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The following are some images that we happened to have at hand. They are samples of Sunil Janah's work, but were not picked by him, and are not necessarily representative of his best work. Owing to limitations on web space and download speed, they are mostly low resolution images. They were scanned with a hand scanner or flatbed scanner and compressed using Paint Shop Pro or Adobe Photoshop. The web pages were constructed using Windows 3.1's Notepad.

If viewed (without magnification) on a good image viewer, the image quality should be good: sharp, with strong blacks and highlights, and smooth grays.

Image Quality - Some Hints


Sample Photographs

These are larger images, and are currently few in number.
After clicking on the links, you may have to look for the "VIEW" links and then click again on these.
  1. Archives
    1. Sikh Villagers, Punjab, 1940's
    2. Tribals, 1940's - 1960's

  2. Fragments (Details of Photographs)
    1. Konarak Lovers - medium image (29 kB)
    2. Konarak Lovers - large image (200 kB)
      - currently unavailable

Other images will be listed later. For now, please see:

Web Pages with Photographs

These are medium-size images, appearing in context.



  • Return to Sunil Janah's Home Page and click, in the left-margin index, on the "Slideshows, videos & interviews" link.
  • Slideshow Introduction - several photographs, plus text, in slideshow format, giving a brief historical overview of Sunil Janah's work


Virtual Exhibitions

The two virtual exhibitions are based on real exhibitions, curated by Ram Rahman in New York City in 1998, and by Sunil, Monua and Sobha Janah in San Francisco in 2000.

They consist mostly of reconstructions, from photographs taken at the two real exhibitions, of silver-gelatin prints grouped into panels. These panel shots are grouped into sections, such as History, Industry, Personalities, Dance, Temple Sculpture, Land and People... Each section is prefaced with text setting the panels in that section into their historical or regional context. These section texts are sometimes illustrated with larger (medium-size) images of the individual photographic prints.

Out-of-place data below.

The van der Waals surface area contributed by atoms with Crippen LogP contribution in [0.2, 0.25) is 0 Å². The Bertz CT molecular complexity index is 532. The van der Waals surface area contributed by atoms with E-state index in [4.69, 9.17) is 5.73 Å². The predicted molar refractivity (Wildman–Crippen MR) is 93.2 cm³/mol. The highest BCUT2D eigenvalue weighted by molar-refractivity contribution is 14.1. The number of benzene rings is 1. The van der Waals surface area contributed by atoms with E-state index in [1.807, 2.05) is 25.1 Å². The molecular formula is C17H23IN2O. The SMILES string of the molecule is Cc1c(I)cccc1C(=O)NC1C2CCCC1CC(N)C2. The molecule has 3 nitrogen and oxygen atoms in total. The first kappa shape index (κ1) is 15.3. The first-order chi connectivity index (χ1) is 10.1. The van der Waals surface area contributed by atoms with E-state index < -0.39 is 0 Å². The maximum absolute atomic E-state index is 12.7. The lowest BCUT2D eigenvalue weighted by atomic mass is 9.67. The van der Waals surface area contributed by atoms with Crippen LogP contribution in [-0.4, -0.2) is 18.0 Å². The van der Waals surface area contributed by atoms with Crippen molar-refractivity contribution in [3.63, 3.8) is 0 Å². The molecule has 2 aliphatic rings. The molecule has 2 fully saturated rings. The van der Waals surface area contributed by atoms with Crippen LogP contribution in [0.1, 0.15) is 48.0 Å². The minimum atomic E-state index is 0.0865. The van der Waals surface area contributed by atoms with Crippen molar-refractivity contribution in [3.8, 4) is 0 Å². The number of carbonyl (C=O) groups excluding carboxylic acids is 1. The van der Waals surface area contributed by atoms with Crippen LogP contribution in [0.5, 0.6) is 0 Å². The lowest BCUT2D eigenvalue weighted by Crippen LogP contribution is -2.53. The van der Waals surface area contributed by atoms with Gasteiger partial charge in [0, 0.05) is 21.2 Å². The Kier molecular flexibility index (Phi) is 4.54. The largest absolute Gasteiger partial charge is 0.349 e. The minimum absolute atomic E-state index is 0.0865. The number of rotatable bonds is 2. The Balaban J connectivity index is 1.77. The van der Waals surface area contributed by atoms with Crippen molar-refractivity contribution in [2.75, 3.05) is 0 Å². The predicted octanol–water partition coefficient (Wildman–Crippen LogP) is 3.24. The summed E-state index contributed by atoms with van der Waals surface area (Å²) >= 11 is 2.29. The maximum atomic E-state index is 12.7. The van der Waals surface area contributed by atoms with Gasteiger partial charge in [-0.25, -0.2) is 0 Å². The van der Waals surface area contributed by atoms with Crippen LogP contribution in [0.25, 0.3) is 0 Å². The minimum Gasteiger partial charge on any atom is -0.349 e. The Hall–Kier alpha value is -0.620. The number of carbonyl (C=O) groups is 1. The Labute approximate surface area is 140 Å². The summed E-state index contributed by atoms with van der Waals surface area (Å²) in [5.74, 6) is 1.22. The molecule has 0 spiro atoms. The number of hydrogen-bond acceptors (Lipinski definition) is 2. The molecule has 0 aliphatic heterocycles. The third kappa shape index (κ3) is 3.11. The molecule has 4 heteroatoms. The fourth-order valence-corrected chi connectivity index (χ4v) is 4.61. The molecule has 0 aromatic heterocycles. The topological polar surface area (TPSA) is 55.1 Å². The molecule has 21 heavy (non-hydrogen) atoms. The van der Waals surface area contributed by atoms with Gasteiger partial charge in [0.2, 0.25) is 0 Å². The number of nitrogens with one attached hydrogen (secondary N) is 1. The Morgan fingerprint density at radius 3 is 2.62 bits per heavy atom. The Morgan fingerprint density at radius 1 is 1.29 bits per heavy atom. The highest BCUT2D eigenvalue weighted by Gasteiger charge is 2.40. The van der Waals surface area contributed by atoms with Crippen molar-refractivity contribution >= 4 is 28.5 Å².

Progress and Request for Images
We hope to make both exhibitions available in their entirety. However, it is necessary to work on each individual image in each panel shot to make it viewable on the web. And this must be followed by captioning and web-page design and coding. Even for one panel, with but six to nine images, this is a time-consuming process.

There were hundreds of images in each exhibition. Moreover, we are, in reality, but one solitary worker, working on this in bits of spare time stolen from sleep and other necessary survival activities. Therefore, even eight years after the first real exhibition, and four years after the second, this remains a work in progress.

We would be grateful if anyone who took good quality photographs of the panels in the real exhibitions (see note below) could send us copies, so we can speed up this process and display even better, larger images.

Please see the note below the links, which compares the contents of the two exhibitions, before clicking on the links.


  1. Virtual Exhibition (NY 1998)
    • Start page: - several photographs
    • Sections: - section texts, followed (for Land & People section and Personalities section only) by panel shots, with numbered captions for individual images
    • For larger photographs, see illustrated section texts in
      • section 5 - Land & People
        1. 5.1 - Tribals
        2. 5.2 - Mainstream Millions - Cities & Villages
  2. Virtual Exhibition (SF 2000)
    • Start page: - 4 photographs, 2 panel shots
    • Sections: - section texts, plus (for all sections except Land & People) dozens of panel shots, with numbered captions for individual images